How to grow & care for lavender
Lavender is a beautiful, fragrant small shrub perfect for cottage gardens, perennial borders and pollinator patches. There are several lavender varieties out there, that all smell amazing, but look and grow slightly different.
Top 5 Steps to Growing Lavender
- Choose a full sun spot in a free draining soil
- Select a lavender that suits your climate
- Plant lavender to attract beneficial pollinators into your garden
- Short on space? Look for small growing varieties of lavender - they are perfect for pots
- Most lavenders should be pruned back by two thirds after they’ve flowered to help maintain a bushy growth
Did you know that English lavender does not tolerate humid conditions and prefers warm dry summers and cool winters, while some other varieties are more tolerant of mild humidity?
English Lavender (Lavandula angustifolia)
Needs a cool winter to flower well and its flowers are held high above the foliage on long slender stems.
French lavender (Lavandula dentata)
Famous for its long flowering period and soft grey/green leaves that have fringed margins.
Spanish (Lavandula stoechas) & Italian Lavender (Lavandula pedunculata)
These very similar varieties, tolerate some frost and are much loved for their dainty “wing-tipped” flowers - also sometimes known as Butterfly Lavender
Planting Lavender in the ground
Lavender prefers a full sun spot in well-drained soil. The planting hole should be twice as wide as the original pot and have the same depth. Fluff up the soil at the bottom of the hole and mix a little Scotts Osmocote Compost Premium Soil Improver through the original soil at the bottom of the planting hole.
Gently remove the lavender from the nursery pot and tease the roots lightly if they are compact. Plant into the prepared hole and backfill around the plant. Water in well.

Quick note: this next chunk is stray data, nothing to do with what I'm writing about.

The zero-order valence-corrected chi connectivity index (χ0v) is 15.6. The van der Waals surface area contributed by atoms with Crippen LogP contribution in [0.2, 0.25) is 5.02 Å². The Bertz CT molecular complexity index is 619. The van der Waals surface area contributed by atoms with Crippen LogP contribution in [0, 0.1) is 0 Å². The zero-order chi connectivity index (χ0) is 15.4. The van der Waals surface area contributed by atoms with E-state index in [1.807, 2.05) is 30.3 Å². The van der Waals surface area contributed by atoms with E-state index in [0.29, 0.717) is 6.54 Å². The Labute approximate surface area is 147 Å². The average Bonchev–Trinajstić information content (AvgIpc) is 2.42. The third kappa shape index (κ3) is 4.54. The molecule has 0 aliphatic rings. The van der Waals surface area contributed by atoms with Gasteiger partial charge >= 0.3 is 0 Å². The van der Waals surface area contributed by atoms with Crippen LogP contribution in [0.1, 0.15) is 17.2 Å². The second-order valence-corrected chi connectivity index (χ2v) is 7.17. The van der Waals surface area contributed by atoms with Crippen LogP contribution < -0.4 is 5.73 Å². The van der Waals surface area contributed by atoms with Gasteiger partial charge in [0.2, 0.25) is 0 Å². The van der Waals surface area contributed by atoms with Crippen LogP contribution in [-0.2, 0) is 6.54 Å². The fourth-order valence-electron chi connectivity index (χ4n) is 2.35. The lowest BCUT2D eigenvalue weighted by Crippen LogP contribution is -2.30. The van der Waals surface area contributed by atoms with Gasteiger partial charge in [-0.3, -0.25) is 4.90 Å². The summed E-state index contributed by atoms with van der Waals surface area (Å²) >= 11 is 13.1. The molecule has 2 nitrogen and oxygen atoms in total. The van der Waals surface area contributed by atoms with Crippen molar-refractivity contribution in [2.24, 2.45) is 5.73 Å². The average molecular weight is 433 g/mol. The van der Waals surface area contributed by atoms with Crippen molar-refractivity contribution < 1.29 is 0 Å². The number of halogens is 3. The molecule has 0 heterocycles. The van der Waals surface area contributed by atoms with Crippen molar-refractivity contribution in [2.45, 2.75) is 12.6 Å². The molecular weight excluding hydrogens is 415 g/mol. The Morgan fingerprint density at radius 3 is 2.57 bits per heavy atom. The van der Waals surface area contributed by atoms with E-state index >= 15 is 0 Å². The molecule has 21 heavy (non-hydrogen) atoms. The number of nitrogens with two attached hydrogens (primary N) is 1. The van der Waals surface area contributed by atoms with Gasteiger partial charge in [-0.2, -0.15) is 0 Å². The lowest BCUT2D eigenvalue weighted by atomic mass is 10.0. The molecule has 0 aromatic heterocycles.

Planting Lavender in pots
Lavender can be grown in pots or planters with good drainage - choose a pot that will suit the mature height and width of your chosen lavender. If you’re limited with space look for some of the more compact growing varieties of lavender that can be planted closer together.
Fill your pot or planter with Scotts Osmocote Premium Potting Mix. Gently remove the lavender from the nursery pot and tease the roots lightly if they are compact. Plant the lavender into the potting mix and backfill around the plant. Water in well.
Caring for Lavender
Lavender will need fertilising once every 6 months in late winter or early spring with Scotts Osmocote All Purpose Controlled Release Fertiliser.
Most lavenders should be pruned back by two thirds after they’ve flowered to help maintain a bushy growth.
Common Lavender Pests & Diseases
Lavender is relatively pest and disease free. However, if fungal diseases occur, it could be because of high humidity - remove lower branches to open up the plants and improve airflow.
Whitefly, aphids and scale can sometimes cause a problem - remove some of the lower leaves to improve light and air circulation around the plants and spray any infestations with Defender Pyrethrum Insect Spray if needed.